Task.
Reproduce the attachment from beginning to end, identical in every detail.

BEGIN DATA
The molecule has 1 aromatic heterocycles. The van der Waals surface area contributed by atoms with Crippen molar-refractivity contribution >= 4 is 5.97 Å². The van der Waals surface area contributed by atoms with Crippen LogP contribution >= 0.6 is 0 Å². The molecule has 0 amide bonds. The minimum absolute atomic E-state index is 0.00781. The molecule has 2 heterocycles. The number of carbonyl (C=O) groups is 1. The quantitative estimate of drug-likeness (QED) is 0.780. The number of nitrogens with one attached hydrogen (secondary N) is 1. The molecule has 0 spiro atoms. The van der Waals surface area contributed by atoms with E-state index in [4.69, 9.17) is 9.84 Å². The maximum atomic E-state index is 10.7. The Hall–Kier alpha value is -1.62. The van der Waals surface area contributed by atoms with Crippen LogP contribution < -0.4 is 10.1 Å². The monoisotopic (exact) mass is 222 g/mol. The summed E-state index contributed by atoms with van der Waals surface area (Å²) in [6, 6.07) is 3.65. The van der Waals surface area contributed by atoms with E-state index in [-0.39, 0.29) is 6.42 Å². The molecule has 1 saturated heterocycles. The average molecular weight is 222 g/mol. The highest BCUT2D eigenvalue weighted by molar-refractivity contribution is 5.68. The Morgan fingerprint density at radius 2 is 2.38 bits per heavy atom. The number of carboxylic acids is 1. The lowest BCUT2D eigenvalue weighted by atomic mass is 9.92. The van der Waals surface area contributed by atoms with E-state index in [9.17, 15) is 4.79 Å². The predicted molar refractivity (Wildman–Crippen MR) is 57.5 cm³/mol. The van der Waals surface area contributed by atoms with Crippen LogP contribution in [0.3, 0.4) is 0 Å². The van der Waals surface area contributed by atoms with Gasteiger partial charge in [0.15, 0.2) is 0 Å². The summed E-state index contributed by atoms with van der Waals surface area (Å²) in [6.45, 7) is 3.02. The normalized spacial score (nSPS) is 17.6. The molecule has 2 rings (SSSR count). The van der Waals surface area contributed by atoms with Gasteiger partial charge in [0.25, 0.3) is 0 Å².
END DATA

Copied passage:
The molecule has 1 aromatic heterocycles. The van der Waals surface area contributed by atoms with Crippen molar-refractivity contribution >= 4 is 5.97 Å². The van der Waals surface area contributed by atoms with Crippen LogP contribution >= 0.6 is 0 Å². The molecule has 0 amide bonds. The minimum absolute atomic E-state index is 0.00781. The molecule has 2 heterocycles. The number of carbonyl (C=O) groups is 1. The quantitative estimate of drug-likeness (QED) is 0.780. The number of nitrogens with one attached hydrogen (secondary N) is 1. The molecule has 0 spiro atoms. The van der Waals surface area contributed by atoms with E-state index in [4.69, 9.17) is 9.84 Å². The maximum atomic E-state index is 10.7. The Hall–Kier alpha value is -1.62. The van der Waals surface area contributed by atoms with Crippen LogP contribution < -0.4 is 10.1 Å². The monoisotopic (exact) mass is 222 g/mol. The summed E-state index contributed by atoms with van der Waals surface area (Å²) in [6, 6.07) is 3.65. The van der Waals surface area contributed by atoms with E-state index in [-0.39, 0.29) is 6.42 Å². The molecule has 1 saturated heterocycles. The average molecular weight is 222 g/mol. The highest BCUT2D eigenvalue weighted by molar-refractivity contribution is 5.68. The Morgan fingerprint density at radius 2 is 2.38 bits per heavy atom. The number of carboxylic acids is 1. The lowest BCUT2D eigenvalue weighted by atomic mass is 9.92. The van der Waals surface area contributed by atoms with E-state index in [9.17, 15) is 4.79 Å². The predicted molar refractivity (Wildman–Crippen MR) is 57.5 cm³/mol. The van der Waals surface area contributed by atoms with Crippen LogP contribution in [0.3, 0.4) is 0 Å². The van der Waals surface area contributed by atoms with Gasteiger partial charge in [0.15, 0.2) is 0 Å². The summed E-state index contributed by atoms with van der Waals surface area (Å²) in [6.45, 7) is 3.02. The normalized spacial score (nSPS) is 17.6. The molecule has 2 rings (SSSR count). The van der Waals surface area contributed by atoms with Gasteiger partial charge in [0.25, 0.3) is 0 Å².